ESA Information and Resources

Update regarding ESAs for travel: Effective March 1st 2021 Southwest Airlines has joined other major US carriers in banning emotional support animals. A new Department of Transportation regulation went into effect on January 11th, 2021 that says airlines aren't required to treat emotional support animals as service animals. Delta, United, Alaska, JetBlue and American Airlines also no longer allow emotional support animals. The DOT rule defines a service animal as a dog "trained to do work or perform tasks for the benefit of a qualified individual with a disability." 

"Animals that previously traveled as emotional support animals may now travel as carry-on or cargo pets" -American Airlines

Federal ESA Laws and Guidelines

ESA Information for New York

  • Emotional Support Animals in NYC Housing

    • The NYC Human Rights Law protects against disability discrimination in housing, including for people who rely on emotional support animals as a reasonable accommodation for their disabilities.

    • Housing providers, including shelters and other forms of temporary or supportive housing, must permit residents to keep emotional support animals as a reasonable accommodation for a disability, unless it would cause an undue hardship to the housing provider.

    • If a resident’s disability or need for an emotional support animal is not readily apparent to a housing provider, the housing provider may request confirmation from a treatment provider

  • Service Animals - New York State Attorney General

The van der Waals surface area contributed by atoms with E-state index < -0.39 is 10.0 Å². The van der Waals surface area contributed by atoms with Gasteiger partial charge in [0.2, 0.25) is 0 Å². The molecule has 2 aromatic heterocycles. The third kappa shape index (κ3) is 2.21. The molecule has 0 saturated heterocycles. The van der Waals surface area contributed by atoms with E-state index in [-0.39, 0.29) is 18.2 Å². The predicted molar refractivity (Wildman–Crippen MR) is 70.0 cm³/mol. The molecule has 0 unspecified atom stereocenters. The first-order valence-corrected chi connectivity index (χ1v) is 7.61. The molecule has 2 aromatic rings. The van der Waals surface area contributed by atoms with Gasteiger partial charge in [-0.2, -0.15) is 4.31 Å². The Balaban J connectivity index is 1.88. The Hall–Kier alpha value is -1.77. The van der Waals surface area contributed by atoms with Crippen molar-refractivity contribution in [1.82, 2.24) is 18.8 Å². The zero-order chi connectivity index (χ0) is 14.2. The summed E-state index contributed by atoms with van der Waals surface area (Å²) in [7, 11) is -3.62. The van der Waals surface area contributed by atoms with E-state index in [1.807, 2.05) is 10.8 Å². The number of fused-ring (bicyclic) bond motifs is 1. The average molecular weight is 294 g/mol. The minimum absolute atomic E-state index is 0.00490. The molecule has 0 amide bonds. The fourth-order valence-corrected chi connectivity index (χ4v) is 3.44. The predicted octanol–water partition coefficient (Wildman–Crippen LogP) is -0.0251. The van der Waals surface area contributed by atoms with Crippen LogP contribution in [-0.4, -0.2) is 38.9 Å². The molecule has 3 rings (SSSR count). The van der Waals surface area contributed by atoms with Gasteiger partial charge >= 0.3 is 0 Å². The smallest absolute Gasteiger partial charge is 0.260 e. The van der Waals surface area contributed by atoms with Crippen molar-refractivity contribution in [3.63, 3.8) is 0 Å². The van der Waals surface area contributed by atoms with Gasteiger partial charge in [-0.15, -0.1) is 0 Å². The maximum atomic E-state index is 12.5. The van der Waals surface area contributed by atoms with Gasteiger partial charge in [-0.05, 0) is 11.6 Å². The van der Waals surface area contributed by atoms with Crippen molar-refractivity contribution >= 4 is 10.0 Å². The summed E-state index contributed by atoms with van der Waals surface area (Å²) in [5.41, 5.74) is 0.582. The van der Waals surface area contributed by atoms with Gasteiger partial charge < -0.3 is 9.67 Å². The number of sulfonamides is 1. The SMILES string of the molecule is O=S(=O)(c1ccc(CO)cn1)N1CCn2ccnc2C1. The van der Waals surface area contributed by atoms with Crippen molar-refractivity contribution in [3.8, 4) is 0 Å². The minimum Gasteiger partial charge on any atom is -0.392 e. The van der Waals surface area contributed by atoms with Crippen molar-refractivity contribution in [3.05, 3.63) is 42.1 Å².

• **Please note that Emotional Support Animals are NOT service animals, however the definition of service animal is broader under the Fair Housing Act than it is under the ADA. Animals that provide comfort or emotional support do not qualify as service animals under the ADA, but may qualify under the Fair Housing Act.​

    • A housing provider may require an individual to provide documentation of their disability and their need for the animal (for example, letters from doctors or therapists describing the disability and explaining how the animal helps the individual).

ESA Information for Massachusetts

  • Massachusetts Fair Housing Law

    • Housing providers:
      • May not charge extra fees to the resident for keeping the animal.

      • May charge the tenant for damages caused by the animal in the same way that it would to any other tenant.

      • May require medical documentation that the animal is needed because of a disability if the disability related need is not obvious or known.

    • ​An individual may be required to provide documentation that the animal is needed due to a disability if the disability-related need is not obvious or known to the housing provider.  No specific certification or registration is required; a note from a doctor, including a licensed psychologist, or other provider that documents the connection between the individual’s disability and the need for the animal may suffice.​

    • Individuals should be wary of entities that claim to provide service or emotional support animal “certification” or “registration” for a fee. Start Line Behavioral Health offers consultations, evaluations and required documentation to prescribe an Emotional Support Animal when appropriate. Start Line Behavioral Health does not offer or endorse any ESA animal certification or registration.